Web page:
This follows on nicely from the last question because just this month my husband and I started a graphic design business in our studio here in Florence, which is the ultimate collaboration. It’s hard work but also great fun. The opportunity to harness my artistic skills and have people pay for the things I create is an enormous pleasure.

Last year I started an editing business that was going pretty well, but the work was sporadic and I wasn’t able to make a decent living. On a lark, my husband and I branched out into design, and we were astonished by the reception we received.

We don’t mind living on meager artists’ income. We usually work for several hours, then take naps or play ping-pong across the studio space with a balled sock. Playfulness breathes life into the creative process and lets us escape the feeling of having been glued to a computer screen all day. We overcome the struggle of 16-hour workdays by breaking them up with naps. Our clients are international, so we nap between time zones, working on our contracts in Amsterdam, Paris, etc all day, then communicating with the USA around 3 pm, and around midnight, Australia gets going and we can interact with our clients there. We usually have our biggest nap at around 5 am, sitting in bed together gazing out at the hills of Fiesole just as the market vendors trundle by with their stalls below.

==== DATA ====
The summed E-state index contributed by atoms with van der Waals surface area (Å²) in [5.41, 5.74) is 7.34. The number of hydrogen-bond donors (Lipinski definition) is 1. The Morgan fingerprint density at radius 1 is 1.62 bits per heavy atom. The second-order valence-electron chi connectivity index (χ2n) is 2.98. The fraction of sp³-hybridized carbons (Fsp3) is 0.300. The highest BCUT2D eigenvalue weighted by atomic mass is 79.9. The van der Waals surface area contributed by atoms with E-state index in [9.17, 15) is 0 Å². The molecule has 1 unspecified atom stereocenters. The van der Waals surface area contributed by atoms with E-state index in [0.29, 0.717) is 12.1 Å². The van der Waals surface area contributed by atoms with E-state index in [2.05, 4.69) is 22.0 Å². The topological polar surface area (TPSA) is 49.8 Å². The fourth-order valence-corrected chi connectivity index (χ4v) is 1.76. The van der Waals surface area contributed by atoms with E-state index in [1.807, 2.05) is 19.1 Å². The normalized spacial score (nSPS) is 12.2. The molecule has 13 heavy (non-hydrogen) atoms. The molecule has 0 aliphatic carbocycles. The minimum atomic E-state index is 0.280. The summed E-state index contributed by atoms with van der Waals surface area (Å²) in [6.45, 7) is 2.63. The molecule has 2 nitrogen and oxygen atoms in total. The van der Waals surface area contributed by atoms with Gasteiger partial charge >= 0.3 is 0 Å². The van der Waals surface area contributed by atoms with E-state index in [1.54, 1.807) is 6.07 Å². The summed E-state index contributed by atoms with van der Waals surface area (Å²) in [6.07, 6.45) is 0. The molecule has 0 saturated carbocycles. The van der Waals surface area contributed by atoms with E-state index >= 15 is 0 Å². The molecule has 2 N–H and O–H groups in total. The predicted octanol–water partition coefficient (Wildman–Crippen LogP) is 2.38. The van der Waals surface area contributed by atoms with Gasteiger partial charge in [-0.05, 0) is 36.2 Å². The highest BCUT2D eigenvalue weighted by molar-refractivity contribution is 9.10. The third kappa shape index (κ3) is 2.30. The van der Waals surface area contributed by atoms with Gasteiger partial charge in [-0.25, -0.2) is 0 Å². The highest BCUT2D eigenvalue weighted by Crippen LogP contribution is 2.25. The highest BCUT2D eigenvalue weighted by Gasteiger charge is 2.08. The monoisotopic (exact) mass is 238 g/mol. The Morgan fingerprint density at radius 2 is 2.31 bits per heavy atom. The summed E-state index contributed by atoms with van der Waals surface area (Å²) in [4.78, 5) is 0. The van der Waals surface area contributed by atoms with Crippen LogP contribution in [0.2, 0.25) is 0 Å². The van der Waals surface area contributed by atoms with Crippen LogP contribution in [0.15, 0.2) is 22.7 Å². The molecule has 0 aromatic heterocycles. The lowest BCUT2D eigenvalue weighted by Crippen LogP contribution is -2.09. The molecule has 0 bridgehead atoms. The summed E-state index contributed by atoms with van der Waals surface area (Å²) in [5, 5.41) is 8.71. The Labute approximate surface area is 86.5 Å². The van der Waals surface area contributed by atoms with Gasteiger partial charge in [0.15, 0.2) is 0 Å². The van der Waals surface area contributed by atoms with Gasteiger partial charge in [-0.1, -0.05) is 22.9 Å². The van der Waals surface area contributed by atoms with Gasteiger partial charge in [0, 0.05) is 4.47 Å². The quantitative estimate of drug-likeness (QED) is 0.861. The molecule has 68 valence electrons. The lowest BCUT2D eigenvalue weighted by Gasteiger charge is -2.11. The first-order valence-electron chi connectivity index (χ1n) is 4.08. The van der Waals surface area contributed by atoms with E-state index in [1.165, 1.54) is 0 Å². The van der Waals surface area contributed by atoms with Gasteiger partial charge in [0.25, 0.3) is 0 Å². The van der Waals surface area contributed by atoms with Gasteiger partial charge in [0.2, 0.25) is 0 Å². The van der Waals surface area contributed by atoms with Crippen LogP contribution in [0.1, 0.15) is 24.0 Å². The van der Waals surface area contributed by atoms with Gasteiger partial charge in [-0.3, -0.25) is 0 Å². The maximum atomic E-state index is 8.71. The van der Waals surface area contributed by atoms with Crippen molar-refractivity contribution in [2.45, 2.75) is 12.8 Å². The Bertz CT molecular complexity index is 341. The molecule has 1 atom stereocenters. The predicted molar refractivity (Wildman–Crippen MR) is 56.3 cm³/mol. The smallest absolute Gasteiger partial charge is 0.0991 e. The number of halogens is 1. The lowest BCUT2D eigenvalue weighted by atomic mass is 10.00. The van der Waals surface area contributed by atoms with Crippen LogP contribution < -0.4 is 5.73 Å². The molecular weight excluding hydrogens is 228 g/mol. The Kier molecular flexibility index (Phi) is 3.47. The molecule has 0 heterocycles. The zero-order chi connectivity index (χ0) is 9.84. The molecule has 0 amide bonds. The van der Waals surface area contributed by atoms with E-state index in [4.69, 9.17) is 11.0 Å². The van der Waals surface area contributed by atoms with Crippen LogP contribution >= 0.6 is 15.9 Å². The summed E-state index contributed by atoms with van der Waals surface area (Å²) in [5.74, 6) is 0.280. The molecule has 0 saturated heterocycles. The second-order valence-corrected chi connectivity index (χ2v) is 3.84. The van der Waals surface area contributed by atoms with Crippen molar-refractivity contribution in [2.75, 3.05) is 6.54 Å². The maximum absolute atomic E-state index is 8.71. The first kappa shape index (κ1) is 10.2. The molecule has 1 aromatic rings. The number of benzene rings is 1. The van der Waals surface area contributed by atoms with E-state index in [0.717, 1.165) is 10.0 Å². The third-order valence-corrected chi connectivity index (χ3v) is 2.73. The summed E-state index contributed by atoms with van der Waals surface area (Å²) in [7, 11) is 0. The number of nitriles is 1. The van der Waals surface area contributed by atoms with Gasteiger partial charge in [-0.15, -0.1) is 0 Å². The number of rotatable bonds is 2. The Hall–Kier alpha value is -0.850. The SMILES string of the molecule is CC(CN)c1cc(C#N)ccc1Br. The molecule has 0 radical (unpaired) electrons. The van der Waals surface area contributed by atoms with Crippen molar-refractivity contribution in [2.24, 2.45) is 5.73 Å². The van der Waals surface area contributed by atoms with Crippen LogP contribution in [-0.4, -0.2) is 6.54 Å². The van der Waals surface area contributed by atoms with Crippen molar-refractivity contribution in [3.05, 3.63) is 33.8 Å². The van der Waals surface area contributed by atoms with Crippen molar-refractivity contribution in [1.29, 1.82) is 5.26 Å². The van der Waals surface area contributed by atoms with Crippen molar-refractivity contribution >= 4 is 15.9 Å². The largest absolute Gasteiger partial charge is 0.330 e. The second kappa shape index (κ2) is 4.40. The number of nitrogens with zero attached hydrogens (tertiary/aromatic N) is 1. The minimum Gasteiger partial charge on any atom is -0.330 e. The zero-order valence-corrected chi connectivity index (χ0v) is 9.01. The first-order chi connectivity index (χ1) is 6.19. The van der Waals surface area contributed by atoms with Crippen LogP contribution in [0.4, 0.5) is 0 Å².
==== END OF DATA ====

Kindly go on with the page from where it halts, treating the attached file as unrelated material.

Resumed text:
It’s a lovely, gentle workday and work environment that accommodates my chaotic and taciturn nature. I could never work in an office, so being able to make art for a living is a dream come true.

What advice would you have for someone starting out?

I’d say to cultivate a love of small pleasures. No one can take these away from you. A modest wish list will allow you to sustain a life centered around your art. Other than that, I don’t have much advice. I can only say that my writing and art sucked for about twenty years. If I’d given up I’d be really unhappy today. Don’t do that to yourself.

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What is the best thing about being a person who uses her/his creative skills? How does it enrich your life and help you in other areas?